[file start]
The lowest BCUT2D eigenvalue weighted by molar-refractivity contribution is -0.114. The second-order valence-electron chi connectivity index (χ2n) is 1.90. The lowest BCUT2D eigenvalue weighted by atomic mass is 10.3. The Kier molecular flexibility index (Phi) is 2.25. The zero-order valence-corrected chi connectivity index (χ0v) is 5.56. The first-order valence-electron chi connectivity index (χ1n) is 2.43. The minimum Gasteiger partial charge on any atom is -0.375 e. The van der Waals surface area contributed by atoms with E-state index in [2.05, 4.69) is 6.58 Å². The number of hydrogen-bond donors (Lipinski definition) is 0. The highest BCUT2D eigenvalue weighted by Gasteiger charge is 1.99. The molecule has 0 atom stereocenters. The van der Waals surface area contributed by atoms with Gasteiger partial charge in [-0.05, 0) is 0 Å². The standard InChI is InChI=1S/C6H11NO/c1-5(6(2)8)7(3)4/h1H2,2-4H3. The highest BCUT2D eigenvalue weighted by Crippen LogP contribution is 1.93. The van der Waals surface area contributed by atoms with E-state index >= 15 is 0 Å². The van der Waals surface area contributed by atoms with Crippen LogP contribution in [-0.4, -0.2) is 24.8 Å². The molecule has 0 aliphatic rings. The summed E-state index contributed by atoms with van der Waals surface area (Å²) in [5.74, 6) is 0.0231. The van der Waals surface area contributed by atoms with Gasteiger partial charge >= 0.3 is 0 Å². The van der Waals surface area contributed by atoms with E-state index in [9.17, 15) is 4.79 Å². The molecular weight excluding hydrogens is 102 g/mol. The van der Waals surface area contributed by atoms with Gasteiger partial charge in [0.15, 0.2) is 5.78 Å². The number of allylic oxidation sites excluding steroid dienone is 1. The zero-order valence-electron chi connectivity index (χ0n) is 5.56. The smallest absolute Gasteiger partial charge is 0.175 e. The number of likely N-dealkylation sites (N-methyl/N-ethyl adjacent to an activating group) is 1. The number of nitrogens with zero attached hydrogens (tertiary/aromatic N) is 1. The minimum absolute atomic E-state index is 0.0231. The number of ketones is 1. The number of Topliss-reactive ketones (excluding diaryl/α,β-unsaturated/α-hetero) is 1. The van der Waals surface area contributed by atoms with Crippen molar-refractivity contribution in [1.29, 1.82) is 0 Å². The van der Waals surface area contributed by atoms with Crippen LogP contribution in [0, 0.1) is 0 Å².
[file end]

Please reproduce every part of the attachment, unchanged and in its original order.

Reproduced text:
The lowest BCUT2D eigenvalue weighted by molar-refractivity contribution is -0.114. The second-order valence-electron chi connectivity index (χ2n) is 1.90. The lowest BCUT2D eigenvalue weighted by atomic mass is 10.3. The Kier molecular flexibility index (Phi) is 2.25. The zero-order valence-corrected chi connectivity index (χ0v) is 5.56. The first-order valence-electron chi connectivity index (χ1n) is 2.43. The minimum Gasteiger partial charge on any atom is -0.375 e. The van der Waals surface area contributed by atoms with E-state index in [2.05, 4.69) is 6.58 Å². The number of hydrogen-bond donors (Lipinski definition) is 0. The highest BCUT2D eigenvalue weighted by Gasteiger charge is 1.99. The molecule has 0 atom stereocenters. The van der Waals surface area contributed by atoms with Gasteiger partial charge in [-0.05, 0) is 0 Å². The standard InChI is InChI=1S/C6H11NO/c1-5(6(2)8)7(3)4/h1H2,2-4H3. The highest BCUT2D eigenvalue weighted by Crippen LogP contribution is 1.93. The van der Waals surface area contributed by atoms with E-state index >= 15 is 0 Å². The van der Waals surface area contributed by atoms with Crippen LogP contribution in [-0.4, -0.2) is 24.8 Å². The molecule has 0 aliphatic rings. The summed E-state index contributed by atoms with van der Waals surface area (Å²) in [5.74, 6) is 0.0231. The van der Waals surface area contributed by atoms with Gasteiger partial charge >= 0.3 is 0 Å². The van der Waals surface area contributed by atoms with E-state index in [9.17, 15) is 4.79 Å². The molecular weight excluding hydrogens is 102 g/mol. The van der Waals surface area contributed by atoms with Gasteiger partial charge in [0.15, 0.2) is 5.78 Å². The number of allylic oxidation sites excluding steroid dienone is 1. The zero-order valence-electron chi connectivity index (χ0n) is 5.56. The smallest absolute Gasteiger partial charge is 0.175 e. The number of likely N-dealkylation sites (N-methyl/N-ethyl adjacent to an activating group) is 1. The number of nitrogens with zero attached hydrogens (tertiary/aromatic N) is 1. The minimum absolute atomic E-state index is 0.0231. The number of ketones is 1. The number of Topliss-reactive ketones (excluding diaryl/α,β-unsaturated/α-hetero) is 1. The van der Waals surface area contributed by atoms with Crippen molar-refractivity contribution in [1.29, 1.82) is 0 Å². The van der Waals surface area contributed by atoms with Crippen LogP contribution in [0, 0.1) is 0 Å².